Nielsen also was married to: Monica Boyer, 1950-1955; Sandy Ullman, 1958-74; and Brooks Oliver, 1981-85.
      Nielsen and his second wife had two daughters, Thea and Maura.

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Friday, 26 November 2010

Sir Ken Robinson - Changing Education Paradigms

This animate was adapted from a talk given at the RSA by Sir Ken Robinson,
world-renowned education and creativity expert and recipient of the RSA's Benjamin Franklin Award.


Monday, 22 November 2010

Personal Pronouns - Pictionary


Possessive Adjectives

Jingle Bells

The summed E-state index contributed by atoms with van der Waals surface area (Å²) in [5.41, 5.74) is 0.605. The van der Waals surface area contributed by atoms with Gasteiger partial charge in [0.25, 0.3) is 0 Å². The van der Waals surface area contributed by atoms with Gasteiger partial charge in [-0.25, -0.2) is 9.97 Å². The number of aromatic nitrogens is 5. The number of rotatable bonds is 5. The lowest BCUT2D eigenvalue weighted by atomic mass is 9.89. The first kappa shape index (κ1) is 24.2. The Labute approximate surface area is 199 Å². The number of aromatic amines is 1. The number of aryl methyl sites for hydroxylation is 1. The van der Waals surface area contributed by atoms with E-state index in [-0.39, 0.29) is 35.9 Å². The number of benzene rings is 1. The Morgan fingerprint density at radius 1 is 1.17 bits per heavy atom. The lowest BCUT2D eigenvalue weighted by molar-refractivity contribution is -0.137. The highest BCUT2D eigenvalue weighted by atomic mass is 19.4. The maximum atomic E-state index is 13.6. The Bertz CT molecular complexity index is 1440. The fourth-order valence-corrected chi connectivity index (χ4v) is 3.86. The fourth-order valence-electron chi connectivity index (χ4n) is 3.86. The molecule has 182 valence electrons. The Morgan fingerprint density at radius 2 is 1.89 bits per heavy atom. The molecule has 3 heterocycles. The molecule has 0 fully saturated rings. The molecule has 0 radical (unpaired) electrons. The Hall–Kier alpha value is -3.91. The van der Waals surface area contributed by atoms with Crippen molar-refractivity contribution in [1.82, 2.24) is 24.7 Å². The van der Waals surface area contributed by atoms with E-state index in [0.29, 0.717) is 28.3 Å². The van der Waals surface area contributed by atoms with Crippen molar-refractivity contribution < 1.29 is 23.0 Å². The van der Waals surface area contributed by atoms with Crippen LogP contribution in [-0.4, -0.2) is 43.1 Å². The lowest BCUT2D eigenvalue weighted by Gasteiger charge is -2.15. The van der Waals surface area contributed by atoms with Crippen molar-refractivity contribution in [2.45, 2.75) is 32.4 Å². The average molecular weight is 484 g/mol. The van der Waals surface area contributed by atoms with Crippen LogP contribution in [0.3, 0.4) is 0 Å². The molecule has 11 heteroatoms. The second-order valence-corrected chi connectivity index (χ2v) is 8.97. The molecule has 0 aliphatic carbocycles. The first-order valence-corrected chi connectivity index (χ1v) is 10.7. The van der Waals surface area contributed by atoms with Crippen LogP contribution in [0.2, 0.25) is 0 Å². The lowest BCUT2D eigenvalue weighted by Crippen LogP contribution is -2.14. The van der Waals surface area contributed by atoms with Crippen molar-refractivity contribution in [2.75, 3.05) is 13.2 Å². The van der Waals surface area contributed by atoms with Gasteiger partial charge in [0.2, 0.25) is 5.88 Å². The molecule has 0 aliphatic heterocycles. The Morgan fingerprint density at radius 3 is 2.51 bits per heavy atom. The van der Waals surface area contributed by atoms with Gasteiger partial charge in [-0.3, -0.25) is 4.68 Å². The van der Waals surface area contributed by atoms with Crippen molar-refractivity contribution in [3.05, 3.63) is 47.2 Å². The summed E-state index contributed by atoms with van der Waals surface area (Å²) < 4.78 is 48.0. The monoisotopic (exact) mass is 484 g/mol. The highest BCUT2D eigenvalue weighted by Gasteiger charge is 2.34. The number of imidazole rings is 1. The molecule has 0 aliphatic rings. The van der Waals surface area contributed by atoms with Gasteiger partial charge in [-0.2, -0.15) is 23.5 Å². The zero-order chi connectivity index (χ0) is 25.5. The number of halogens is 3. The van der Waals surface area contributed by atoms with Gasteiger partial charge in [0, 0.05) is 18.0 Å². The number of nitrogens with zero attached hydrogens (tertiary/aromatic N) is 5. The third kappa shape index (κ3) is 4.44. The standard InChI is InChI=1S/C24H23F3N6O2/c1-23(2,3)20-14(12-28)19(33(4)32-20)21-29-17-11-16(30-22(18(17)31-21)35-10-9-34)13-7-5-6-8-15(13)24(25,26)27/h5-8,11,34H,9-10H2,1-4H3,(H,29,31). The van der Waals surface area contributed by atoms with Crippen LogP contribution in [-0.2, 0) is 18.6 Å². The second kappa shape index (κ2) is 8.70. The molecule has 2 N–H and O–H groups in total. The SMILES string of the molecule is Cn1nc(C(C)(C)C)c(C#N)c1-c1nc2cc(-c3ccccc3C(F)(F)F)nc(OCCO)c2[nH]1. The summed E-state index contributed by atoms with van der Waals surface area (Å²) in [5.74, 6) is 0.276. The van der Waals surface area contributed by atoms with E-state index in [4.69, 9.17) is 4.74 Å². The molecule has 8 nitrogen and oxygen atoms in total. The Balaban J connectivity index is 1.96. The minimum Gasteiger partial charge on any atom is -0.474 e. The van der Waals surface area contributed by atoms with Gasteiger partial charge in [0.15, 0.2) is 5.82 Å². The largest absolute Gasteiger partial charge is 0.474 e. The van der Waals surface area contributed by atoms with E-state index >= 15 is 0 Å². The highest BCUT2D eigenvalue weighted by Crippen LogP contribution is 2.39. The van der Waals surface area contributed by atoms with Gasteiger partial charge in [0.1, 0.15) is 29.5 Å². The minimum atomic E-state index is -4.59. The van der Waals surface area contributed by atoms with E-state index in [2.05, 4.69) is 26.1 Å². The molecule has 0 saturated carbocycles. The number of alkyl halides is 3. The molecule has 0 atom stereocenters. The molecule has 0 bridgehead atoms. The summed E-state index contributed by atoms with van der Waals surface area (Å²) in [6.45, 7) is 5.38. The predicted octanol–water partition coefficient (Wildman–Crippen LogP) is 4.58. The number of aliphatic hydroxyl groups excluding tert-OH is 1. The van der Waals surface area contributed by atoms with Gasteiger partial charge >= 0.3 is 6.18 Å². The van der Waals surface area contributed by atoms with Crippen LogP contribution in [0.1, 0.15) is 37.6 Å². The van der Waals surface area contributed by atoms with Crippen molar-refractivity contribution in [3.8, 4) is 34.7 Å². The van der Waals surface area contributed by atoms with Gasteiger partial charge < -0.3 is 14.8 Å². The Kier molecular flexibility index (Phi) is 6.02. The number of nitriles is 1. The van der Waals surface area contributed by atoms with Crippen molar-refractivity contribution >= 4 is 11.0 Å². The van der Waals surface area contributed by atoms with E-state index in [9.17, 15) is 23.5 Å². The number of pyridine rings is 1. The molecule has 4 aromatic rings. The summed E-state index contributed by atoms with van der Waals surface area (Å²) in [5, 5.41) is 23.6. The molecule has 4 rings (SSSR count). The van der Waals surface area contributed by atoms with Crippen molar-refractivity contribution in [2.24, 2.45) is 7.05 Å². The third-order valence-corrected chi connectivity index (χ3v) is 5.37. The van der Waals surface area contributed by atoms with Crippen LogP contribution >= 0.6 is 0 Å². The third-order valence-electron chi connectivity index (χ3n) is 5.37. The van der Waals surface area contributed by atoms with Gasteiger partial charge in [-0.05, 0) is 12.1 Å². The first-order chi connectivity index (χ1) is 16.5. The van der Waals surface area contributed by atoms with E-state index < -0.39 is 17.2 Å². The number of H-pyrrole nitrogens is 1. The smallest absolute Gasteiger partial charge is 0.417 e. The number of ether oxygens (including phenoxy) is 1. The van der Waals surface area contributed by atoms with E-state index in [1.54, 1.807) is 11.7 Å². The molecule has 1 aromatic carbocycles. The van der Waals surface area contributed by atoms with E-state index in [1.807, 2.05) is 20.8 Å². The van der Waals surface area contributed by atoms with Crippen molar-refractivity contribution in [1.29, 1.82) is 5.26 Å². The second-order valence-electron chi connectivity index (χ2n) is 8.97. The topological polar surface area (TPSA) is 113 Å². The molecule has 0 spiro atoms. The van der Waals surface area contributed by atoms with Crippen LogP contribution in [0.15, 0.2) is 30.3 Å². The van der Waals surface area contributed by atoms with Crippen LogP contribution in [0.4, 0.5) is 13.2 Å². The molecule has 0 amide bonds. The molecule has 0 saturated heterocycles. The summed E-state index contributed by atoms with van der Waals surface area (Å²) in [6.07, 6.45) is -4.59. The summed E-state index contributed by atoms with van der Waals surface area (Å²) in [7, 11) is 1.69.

Oh, jingle bells, jingle bells
Jingle all the way
Oh, what fun it is to ride
In a one horse open sleigh
Jingle bells, jingle bells
Jingle all the way
Oh, what fun it is to ride
In a one horse open sleigh

Dashing through the snow
On a one horse open sleigh
O'er the fields we go
Laughing all the way
Bells on bob tail ring
Making spirits bright
What fun it is to laugh and sing
A sleighing song tonight

Oh, jingle bells, jingle bells
Jingle all the way
Oh, what fun it is to ride
In a one horse open sleigh
Jingle bells, jingle bells
Jingle all the way
Oh, what fun it is to ride
In a one horse open sleigh

Sunday, 21 November 2010

"Teachers open the door, but you must enter by yourself"

Chinese Proverb

Nelly Furtado

     
     Nelly Kim Furtado is a Canadian singer-songwriter, record producer and actress of Portuguese descent. She has sold 20 million albums worldwide. Furtado grew up in Victoria, British Columbia, Canada.